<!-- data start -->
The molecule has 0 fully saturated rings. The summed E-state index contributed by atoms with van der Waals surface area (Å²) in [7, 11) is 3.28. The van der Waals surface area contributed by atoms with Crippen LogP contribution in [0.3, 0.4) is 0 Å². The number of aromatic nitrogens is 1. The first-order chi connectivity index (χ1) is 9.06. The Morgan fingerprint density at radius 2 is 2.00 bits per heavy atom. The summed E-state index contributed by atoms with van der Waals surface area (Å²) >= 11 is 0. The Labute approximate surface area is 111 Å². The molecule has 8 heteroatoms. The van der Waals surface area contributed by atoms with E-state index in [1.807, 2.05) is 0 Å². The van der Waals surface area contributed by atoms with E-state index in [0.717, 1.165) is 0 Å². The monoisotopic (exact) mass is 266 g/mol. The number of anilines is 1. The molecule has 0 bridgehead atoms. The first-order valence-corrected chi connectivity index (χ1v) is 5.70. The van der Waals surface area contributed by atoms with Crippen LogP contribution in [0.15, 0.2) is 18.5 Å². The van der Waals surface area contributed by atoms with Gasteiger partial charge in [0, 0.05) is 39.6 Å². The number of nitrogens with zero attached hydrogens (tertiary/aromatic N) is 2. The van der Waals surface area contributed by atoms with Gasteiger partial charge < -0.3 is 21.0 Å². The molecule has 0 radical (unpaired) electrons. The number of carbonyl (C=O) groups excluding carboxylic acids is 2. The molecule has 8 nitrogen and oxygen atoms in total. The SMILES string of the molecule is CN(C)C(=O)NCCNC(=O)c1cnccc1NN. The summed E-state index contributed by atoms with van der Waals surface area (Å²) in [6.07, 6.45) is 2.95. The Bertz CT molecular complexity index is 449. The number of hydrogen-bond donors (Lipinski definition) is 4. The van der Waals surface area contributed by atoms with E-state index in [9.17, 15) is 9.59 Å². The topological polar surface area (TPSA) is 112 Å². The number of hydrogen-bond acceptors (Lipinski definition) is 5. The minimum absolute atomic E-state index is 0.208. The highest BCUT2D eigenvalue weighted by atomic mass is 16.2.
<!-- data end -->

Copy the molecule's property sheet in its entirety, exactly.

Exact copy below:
The molecule has 0 fully saturated rings. The summed E-state index contributed by atoms with van der Waals surface area (Å²) in [7, 11) is 3.28. The van der Waals surface area contributed by atoms with Crippen LogP contribution in [0.3, 0.4) is 0 Å². The number of aromatic nitrogens is 1. The first-order chi connectivity index (χ1) is 9.06. The Morgan fingerprint density at radius 2 is 2.00 bits per heavy atom. The summed E-state index contributed by atoms with van der Waals surface area (Å²) >= 11 is 0. The Labute approximate surface area is 111 Å². The molecule has 8 heteroatoms. The van der Waals surface area contributed by atoms with E-state index in [1.807, 2.05) is 0 Å². The van der Waals surface area contributed by atoms with E-state index in [0.717, 1.165) is 0 Å². The monoisotopic (exact) mass is 266 g/mol. The number of anilines is 1. The molecule has 0 bridgehead atoms. The first-order valence-corrected chi connectivity index (χ1v) is 5.70. The van der Waals surface area contributed by atoms with Crippen LogP contribution in [0.15, 0.2) is 18.5 Å². The van der Waals surface area contributed by atoms with Gasteiger partial charge in [0, 0.05) is 39.6 Å². The number of nitrogens with zero attached hydrogens (tertiary/aromatic N) is 2. The van der Waals surface area contributed by atoms with Gasteiger partial charge < -0.3 is 21.0 Å². The molecule has 0 radical (unpaired) electrons. The number of carbonyl (C=O) groups excluding carboxylic acids is 2. The molecule has 8 nitrogen and oxygen atoms in total. The SMILES string of the molecule is CN(C)C(=O)NCCNC(=O)c1cnccc1NN. The summed E-state index contributed by atoms with van der Waals surface area (Å²) in [6.07, 6.45) is 2.95. The Bertz CT molecular complexity index is 449. The number of hydrogen-bond donors (Lipinski definition) is 4. The van der Waals surface area contributed by atoms with E-state index in [9.17, 15) is 9.59 Å². The topological polar surface area (TPSA) is 112 Å². The number of hydrogen-bond acceptors (Lipinski definition) is 5. The minimum absolute atomic E-state index is 0.208. The highest BCUT2D eigenvalue weighted by atomic mass is 16.2.